Apple wises up about AI

Apple has been a pioneer in the technology and communications industries for decades, and now they’re looking to break into an even newer frontier: Artificial intelligence.


On Monday, Oct. 17, Russ Salakhutdinov, a professor in the Machine Learning department of Carnegie Mellon University, announced on Twitter his new role as the Apple Director of AI Research. He also provided the Apple job posting, inviting people to apply to be members of his new team.


The main objective of Apple’s newly created Artificial Intelligence research team will be to discover ways to implement and improve Siri across all of their products. Tim Cook elaborated that these deep engineering AI initiatives could include increasing battery life on your phone, suggesting songs to Apple Music subscribers, and helping you remember where you parked your car. To aid these lofty pursuits, Apple is building two large research and development bases in China and Japan.


While this is a very exciting announcement for Apple and Apple lovers, it’s also being viewed as a move to keep up with other industry leaders. In September companies including Facebook, Amazon, Google, IBM, Alphabet, and Microsoft united to form the Partnership on AI. This development was fueled by the fact that artificial intelligence advancements will be rooted in data, and these companies own inordinate amounts of audience information. Even though the participating companies are industry competitors, the hope is that the alliance will provide a forum for discussions on advancements in artificial intelligence, as well as the ethical implications about new technologies. In effort to create transparency and educate the public about these new developments, the Partnership on AI will make discussions and meeting minutes publicly available.

Apple’s absence from this partnership has not gone unnoticed, but the tech company has a reputation for secrecy in innovations. Their researchers usually don’t present at conferences, publish papers, or even mention new technologies until the official press conference announcement. This might change with Salakhutdinov’s new role, as he’ll still continue to work part-time at Carnegie Melon on similar AI research. His projects often focus on enabling machines to understand human interactions as well as unstructured web data. You can check him out on Twitter @rsalakhu if you want to learn more about his research and robotic learning models, and hopefully gain some insight into Apple’s new AI research!




  1. Nice post and great choice — this was a really exciting announcement this week. I hope that they will be doing more than just improving Siri. Apple seems like the company that could really make a significant impact on AI.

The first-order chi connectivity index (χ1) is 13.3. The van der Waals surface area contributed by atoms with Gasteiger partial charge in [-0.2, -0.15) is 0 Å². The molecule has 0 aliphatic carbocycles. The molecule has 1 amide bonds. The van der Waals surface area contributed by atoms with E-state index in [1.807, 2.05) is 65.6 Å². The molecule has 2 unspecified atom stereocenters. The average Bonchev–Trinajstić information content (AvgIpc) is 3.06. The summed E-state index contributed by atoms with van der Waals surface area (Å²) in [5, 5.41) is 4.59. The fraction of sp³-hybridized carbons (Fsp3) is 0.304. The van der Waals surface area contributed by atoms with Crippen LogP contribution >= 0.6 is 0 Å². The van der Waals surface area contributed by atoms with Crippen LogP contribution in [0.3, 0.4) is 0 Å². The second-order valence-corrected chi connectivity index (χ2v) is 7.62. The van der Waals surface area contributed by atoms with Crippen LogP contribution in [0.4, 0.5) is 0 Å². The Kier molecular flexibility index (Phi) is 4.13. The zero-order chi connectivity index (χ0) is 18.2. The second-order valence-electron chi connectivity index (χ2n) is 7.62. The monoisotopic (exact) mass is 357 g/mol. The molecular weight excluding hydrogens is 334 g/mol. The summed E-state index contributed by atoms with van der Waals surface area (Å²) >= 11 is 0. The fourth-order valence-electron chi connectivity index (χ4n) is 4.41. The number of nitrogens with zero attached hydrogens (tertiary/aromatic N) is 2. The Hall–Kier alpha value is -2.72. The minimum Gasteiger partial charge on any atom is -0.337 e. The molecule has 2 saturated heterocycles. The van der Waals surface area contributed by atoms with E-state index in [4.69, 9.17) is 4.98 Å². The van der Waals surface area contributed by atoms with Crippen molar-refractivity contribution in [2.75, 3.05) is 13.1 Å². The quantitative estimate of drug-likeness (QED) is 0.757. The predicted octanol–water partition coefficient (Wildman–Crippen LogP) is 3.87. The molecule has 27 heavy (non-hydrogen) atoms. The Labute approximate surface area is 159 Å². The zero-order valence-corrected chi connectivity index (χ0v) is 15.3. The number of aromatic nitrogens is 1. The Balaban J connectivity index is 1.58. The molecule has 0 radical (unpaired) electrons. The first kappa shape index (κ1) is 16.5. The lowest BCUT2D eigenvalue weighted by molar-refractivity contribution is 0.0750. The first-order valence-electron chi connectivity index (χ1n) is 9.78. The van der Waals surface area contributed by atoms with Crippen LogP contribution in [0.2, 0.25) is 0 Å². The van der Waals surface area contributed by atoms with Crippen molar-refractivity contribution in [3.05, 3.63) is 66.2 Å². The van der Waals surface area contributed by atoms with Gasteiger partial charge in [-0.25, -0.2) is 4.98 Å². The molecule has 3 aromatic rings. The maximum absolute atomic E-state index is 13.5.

I was not aware of the Partnership of AI, but I can imagine them being hurt by that exclusion. Also a great point about the secrecy of the firm playing into a desire to work on their own proprietary research. Hopefully this will fuel competition that can aggressively push the development of these technologies.

  2. bishopkh1 · ·

    Great post! Definitely interesting to see Apple taking the road of secrecy rather than collaborating in the Partnership of AI. With technology that will likely be so impactful to our community, I’d hope that the many different perspectives within the Partnership will be able to develop a good use for AI in businesses. I worry that with Apple working on this technology alone, they could run into road blocks or even develop the technology with a narrow perspective.

  3. Watson has been the big name on the AI scene for sometime now, but other companies (Apple included) are starting to catch-up. Salesforce, Google, Facebook, Amazon and just about everyone else are making investments in AI space.

    My perspective on this area is that an advantage in AI is going to come down to data. The more data that you can put through a machine learning application, the more improvement you will see in the application. This is why IBM has been on a data-centric acquisition spree in the last few years. They have to feed Watson. One of the most interesting acquisitions IBM made was The Weather Channel. However, when you think about meteorology, it is all about predictive models and those models get better when the data is improved. A great place for AI.

  4. Great topic choice, I had missed this news this week. I understand Apple’s need for secrecy as a way to keep competitive advantages, however as noted by other readers feel that it will ultimately leave them trailing behind more open competitors. They simply will not have all the data necessary to succeed against competitors who are pooling resources.

%d bloggers like this: